Making Eating Out Less Energy Intensive
Nowhere is this question more applicable than in the food service industry—an industry that we all benefit from at least once in a while. Food service consumes more energy on a per square foot basis than any other commercial operation—$1 billion worth of energy a year in California alone. Restaurant equipment, such as ice makers and dishwashers, guzzle water and energy at an alarming rate.
In 1987, PG&E created the Food Service Technology Center (FSTC) to test food service appliances and determine baseline levels of water and energy use. Today the FSTC represents the gold standard in testing for commercial food service equipment; its 35 standard test methods are used to award Energy Star status to energy-efficient appliances. The FSTC provides technical training to other utilities and their food service customers such as facility managers, foodservice directors, and restaurant owners. Details of this program and other FSTC services are available at www.pge.com/fstc.
Corporations that have benefited from the FSTC’s pioneering work include McDonald’s, Safeway, and Taco Bell. Today’s commercial kitchen managers save money, energy, and water by adopting high-efficiency solutions identified by the FSTC. That’s good news for business and for the environment. To date, the FSTC is directly responsible for an estimated annual reduction of 1.3 billion kilowatt-hours of electricity and 30 million therms of gas. It still has a long way to go—about 80% of the $10 billion annual bill for commercial food service is wasted by the use of inefficient equipment.
Here are some of the high-efficiency appliances that have already been tested:
Low-rinse spray valves. Spray valves are used to spray food off dishware before it goes into the dishwasher. Today’s high-efficiency spray valves are up to two-thirds more efficient than previous models, using as little as 1.6 gallons of water per minute (gpm). At only $60 per unit, this small investment can mean big savings. And the savings don’t stop at the water meter: swapping one 5 gpm spray nozzle for a 1.6 gpm model saves over 1,800 therms annually, the equivalent of heating four homes for an entire year.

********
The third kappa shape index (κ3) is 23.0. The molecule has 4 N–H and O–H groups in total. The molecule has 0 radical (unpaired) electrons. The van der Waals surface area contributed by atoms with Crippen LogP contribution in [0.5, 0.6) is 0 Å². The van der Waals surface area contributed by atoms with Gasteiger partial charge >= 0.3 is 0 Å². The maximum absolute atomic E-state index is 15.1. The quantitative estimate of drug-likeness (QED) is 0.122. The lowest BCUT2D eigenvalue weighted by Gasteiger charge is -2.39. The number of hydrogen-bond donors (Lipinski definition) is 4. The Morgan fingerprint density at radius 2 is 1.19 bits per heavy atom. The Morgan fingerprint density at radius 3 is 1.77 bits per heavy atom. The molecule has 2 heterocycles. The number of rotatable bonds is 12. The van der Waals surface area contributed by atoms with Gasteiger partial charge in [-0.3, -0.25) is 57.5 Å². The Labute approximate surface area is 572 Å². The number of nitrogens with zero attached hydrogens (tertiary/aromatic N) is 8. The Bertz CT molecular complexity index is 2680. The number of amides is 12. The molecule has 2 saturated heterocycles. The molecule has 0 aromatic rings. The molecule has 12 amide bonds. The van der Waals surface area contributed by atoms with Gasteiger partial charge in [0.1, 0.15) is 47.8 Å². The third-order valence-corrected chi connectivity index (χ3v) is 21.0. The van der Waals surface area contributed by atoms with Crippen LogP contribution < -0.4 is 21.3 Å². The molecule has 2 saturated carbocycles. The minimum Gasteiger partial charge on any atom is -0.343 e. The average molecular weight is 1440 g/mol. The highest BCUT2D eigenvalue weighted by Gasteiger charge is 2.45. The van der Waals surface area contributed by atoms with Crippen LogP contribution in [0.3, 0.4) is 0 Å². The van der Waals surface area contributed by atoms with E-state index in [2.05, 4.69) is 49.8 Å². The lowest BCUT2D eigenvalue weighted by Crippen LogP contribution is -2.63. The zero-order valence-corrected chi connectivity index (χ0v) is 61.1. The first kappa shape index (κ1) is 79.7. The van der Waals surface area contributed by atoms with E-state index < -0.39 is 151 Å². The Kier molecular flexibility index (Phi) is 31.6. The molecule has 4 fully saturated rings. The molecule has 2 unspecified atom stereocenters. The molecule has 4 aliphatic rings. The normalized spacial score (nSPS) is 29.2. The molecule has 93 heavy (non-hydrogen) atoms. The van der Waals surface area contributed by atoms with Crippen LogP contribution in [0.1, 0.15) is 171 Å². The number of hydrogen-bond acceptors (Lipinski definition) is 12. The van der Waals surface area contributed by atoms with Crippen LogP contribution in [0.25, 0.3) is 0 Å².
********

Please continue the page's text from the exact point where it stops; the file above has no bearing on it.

Connectionless steamers. A connectionless Energy Star steamer saves up to $3,000 per year in energy and $2,000 per year in water. Connectionless models do not require a drain, since they generate their own steam instead of sourcing from a stand-alone boiler (which is why they are called connectionless), and they do not require a separate supply of cooling water to cool the now-missing drain flow. These steamers include a small vent that allows any excess steam to seep into the open kitchen or to be sucked up into the overhead exhaust hood.
Air-cooled ice machines. Tests run by the FSTC have determined that a midsized (500-lb) water-cooled ice maker consumes up to 1,000 gallons of water every day that are never actually made into ice. This water is used to cool the unit, at an average annual cost of over $2,500. These tests have shown that air-cooled ice machines make more ice than water-cooled ice machines while cutting operating costs by up to 60%.
As an added bonus, air-cooled machines are quieter and cooler. PG&E’s Emerging Technologies program continues to evaluate the energy savings that can be realized by high-efficiency ice makers. One avenue that the group is studying is whether ice can be made off-peak and stored for use during high-demand periods, in order to reduce demand during peak periods.
Currently PG&E is looking for energy-saving solutions in large laundry facilities, such as those in hotels and hospitals. PG&E is investigating new ways laundry facilities can save energy and water by using ozone, which is a powerful oxidant and biocide. Ozone is created when air is exposed to ultraviolet light or electrical arcs. In an ozone laundry system, a generator injects ozone gas into laundry water. The highly oxidative properties of the ozone break the bonds between the soil and the fabric, eliminating the need for detergents and allowing laundry to be cleaned with shorter wash and dry cycles. A key potential benefit of ozonating systems is that ozone has a longer life in cold water than in hot water. Washing in cold water instead of hot water can save significant energy and money. Further savings potentially accrue from reduced chemical use, reduced labor costs, and longer linen life.
Jonathan Livingston manages the Emerging Technologies (ET) program in the Pacific Gas and Electric Company (PG&E) Customer Energy Efficiency Department.
For more information:
Visit www.pge.com/fstc to find out about rebates and other special incentives that are available to commercial kitchen managers and others who adopt the innovative technologies discussed in this article.
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